First, I think that one legitimate way we can read this Scripture text is to say that Jesus draws all the peoples of the world to Himself in His death on the Cross. Christmas seems like it was a thousand years ago now that we’re moving into spring, but it was just a few months ago. At Christmas, we see this theme developed even at the very beginning of Jesus’ life. The announcement of the angels of “peace to people of good will,” the visit of the Magi from the East, and the prophesy of Simeon that the Christ Child would be a “light for revelation to the Gentiles,” all speak to Jesus’ universal mission of salvation.

The universality of Jesus’ lordship and mission becomes clearer throughout the New Testament, and in fact the Gospel has spread to all the nations of the world, and there are people everywhere who by God’s grace have been drawn to the crucified and risen Lord Jesus. It’s one of the most remarkable things about the Catholic Church, that you can go anywhere in the world and find people who share our faith, who worship at Mass every Sunday, and receive the same Bread of Life with the same hope for heaven, no matter how different the circumstances of their lives might be from ours.

Second, in the way I phrased the question at the beginning of this article, I used the verb “to draw” in two different ways. Jesus speaks of drawing all people to Himself, and I asked why it’s the case that “not everyone has drawn close to Him.” So there is, on the one hand, Jesus offering the gift of grace to all, drawing all people to Himself, and, on the other hand, the element of human free will. To use another Star Wars analogy, grace does not work like a “tractor-beam,” which gets you into its grip so that there is no escape from being pulled toward whoever is trying to catch you. No, grace is a freely given gift that needs to be freely accepted. As Jesus draws us, we must draw near to Him.

Third, we need to remember that we don’t know how the lives of other people end. G.K. Chesterton once wrote, in a quote featured in the novel Brideshead Revisited, about the way in which the Lord can draw people to Himself even when it seems that for most of their lives they have run away from Him: “I caught him, with an unseen hook and an invisible line which is long enough to let him wander to the ends of the world, and still to bring him back with a twitch upon the thread.”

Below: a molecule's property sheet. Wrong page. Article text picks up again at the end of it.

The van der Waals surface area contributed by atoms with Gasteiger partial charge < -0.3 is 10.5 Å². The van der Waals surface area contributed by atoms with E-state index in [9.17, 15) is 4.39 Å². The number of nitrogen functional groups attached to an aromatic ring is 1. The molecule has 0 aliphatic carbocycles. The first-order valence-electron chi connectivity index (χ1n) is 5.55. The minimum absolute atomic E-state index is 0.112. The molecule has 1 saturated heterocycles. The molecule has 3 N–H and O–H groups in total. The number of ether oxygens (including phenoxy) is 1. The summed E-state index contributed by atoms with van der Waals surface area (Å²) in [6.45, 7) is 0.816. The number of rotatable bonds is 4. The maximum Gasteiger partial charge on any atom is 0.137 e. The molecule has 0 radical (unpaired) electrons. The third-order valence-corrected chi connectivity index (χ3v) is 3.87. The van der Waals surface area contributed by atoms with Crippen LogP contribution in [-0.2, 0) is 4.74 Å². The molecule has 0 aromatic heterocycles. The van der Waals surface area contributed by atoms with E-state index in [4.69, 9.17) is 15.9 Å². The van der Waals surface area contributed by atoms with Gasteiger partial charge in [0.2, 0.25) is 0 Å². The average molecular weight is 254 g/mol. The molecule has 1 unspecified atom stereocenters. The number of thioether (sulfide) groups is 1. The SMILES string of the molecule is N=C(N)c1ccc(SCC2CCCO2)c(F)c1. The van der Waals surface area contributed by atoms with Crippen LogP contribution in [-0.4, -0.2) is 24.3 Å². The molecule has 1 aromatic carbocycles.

There is a deep mystery about the way God engages each individual person. We don’t know what kind of drama might unfold in the last moments of any person’s life, what final gift of grace God might pour into his or her soul, what last chance there might be before death to share in the death of Jesus. 

Jesus does draw us to Himself; He is not indifferently waiting for us to come to Him. But Jesus does not force us to come to Him; He wants our love, not just our capture. Life’s greatest tragedy is not a natural disaster, not a broken heart, not even an act of violence. Life’s greatest tragedy is to say “no” to the greatest gift, the greatest invitation, the greatest friendship, we could ever hope to receive.

At every Mass, Jesus is “lifted up” on the altar. All the power of His dying and rising for us is presented to us, and He does all that He can, short of forcing us, to draw us to Himself. May our hearts draw close to Him now, and may our “amen” to His Body and Blood signal our desire to share in His Cross and His Resurrection.

Fr. Charles Fox is a priest of the Archdiocese of Detroit currently assigned to the theology faculty of Sacred Heart Major Seminary. He is also a weekend associate pastor at St. Therese of Lisieux Parish in Shelby Township and chaplain and a board member of St. Paul Evangelization Institute, headquartered in Warren.